(1) review the benefits and feasibility of pursuing a commercial-military cargo initiative for the C-17 aircraft and determine whether such an initiative is in the national interest; and

"(2) if the Secretary determines that such an initiative is in the national interest, take appropriate actions to coordinate with the Federal Aviation Administration (FAA) to achieve the type certification for such aircraft required by section 21.27 of title 14, Code 12 of Federal Regulations.

"The FAA has informed the committee that no fewer than six commercial operators have expressed interest in procuring a commercial variant of the C-17 aircraft. According to officials within the FAA, the FAA cannot initiate a type certification review that would be required to allow C-17 commercial operations on its own initiative. Some other government entity, such as the Department of Defense, the Department of Homeland Security, the Congress, etc., would have to decide that it would be in the national interest and so inform the FAA before it could begin such a review. This provision would encourage the Secretary of Defense to decide whether it would be in the national interest."[55]

A similar effort is being repeated for the 2010 NDAA, with Global HeavyLift recently announcing that it will pursue an FAA exemption to 14 CFR 21.27 separate from Boeing.[56]


According to industry sources, Global HeavyLift management has stated in 2006 that it envisions the global heavy and outsize fleet as incorporating a mix of BC-17, An-124 and A400M airlifters in a relationship that will play to the strengths of each aircraft in pursuit of the HOM (Heavy and Outsize Market) and SAM (Short Austere Market) opportunities.[57] To this end, it has already issued an RFP for 30 BC-17s and will submit RFPs for up to 20 commercially configured A400Ms and 4 An-124-200s with western engines and avionics first quarter 2009.[58]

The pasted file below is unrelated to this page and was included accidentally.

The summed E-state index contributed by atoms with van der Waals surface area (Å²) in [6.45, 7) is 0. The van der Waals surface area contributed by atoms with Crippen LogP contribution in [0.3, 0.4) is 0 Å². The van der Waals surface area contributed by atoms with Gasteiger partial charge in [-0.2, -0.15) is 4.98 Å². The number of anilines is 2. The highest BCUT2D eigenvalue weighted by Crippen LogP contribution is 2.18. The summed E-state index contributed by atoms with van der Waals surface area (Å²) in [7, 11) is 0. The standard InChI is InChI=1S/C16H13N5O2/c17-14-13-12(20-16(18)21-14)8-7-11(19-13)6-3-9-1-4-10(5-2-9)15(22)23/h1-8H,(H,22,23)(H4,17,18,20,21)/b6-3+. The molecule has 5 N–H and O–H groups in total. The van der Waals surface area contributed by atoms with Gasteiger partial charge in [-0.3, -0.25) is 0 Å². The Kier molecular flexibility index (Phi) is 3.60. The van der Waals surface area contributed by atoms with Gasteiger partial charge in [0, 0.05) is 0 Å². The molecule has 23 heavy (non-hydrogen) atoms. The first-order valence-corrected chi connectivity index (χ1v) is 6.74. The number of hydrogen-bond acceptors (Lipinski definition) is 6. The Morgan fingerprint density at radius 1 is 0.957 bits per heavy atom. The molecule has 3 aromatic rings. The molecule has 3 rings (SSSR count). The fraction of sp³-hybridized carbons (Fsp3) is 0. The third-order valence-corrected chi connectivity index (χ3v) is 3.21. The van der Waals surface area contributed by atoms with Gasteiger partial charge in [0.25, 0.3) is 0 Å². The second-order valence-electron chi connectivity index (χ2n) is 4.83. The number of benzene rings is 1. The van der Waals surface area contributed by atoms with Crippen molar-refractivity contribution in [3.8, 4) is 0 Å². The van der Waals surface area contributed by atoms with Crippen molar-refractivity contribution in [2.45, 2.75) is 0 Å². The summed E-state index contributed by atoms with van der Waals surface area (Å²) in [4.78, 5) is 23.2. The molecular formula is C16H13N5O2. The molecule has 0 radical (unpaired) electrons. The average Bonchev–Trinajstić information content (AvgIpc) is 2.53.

BC-17 Issues Political, Not Financial

The real issues with BC-17 therefore appear to be far less financial, and more political, as the intense Capitol Hill debates about the future of this aircraft have indicated.[54][59][60] Since the proposed level of demilitarization is modest so as to allow BC-17 to fulfill its dual commercial/military role in accordance with CRAF (Civil Reserve Air Fleet) mandates, the futures of C-17 and BC-17 are inextricably linked.

As a result of this prevailing reality and by design, the final arbiter of success or failure of the BC-17 initiative is neither Boeing or the USAF – although both have substantive input – but Congress. And even that cannot be construed as an absolute in view of an overarching importance, if not criticality, of C-17 to national and economic security.[61][62][63]

References

  1. ^ http://www.gao.gov/products/GAO-05-614
  2. ^ MD-17 Receives FAA Certification
  3. ^ Boeing proposes BC-17X
  4. ^ http://www.pogoarchives.org/m/cp/cp-HeavyLifting-AppendixB-CAMAA.pdf
  5. ^ http://www.slideshare.net/GHHLLC/ghhsecafroche-the-grand-strategy13-presentation
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  7. ^ http://www.globemaster.de/c-17/c17records.html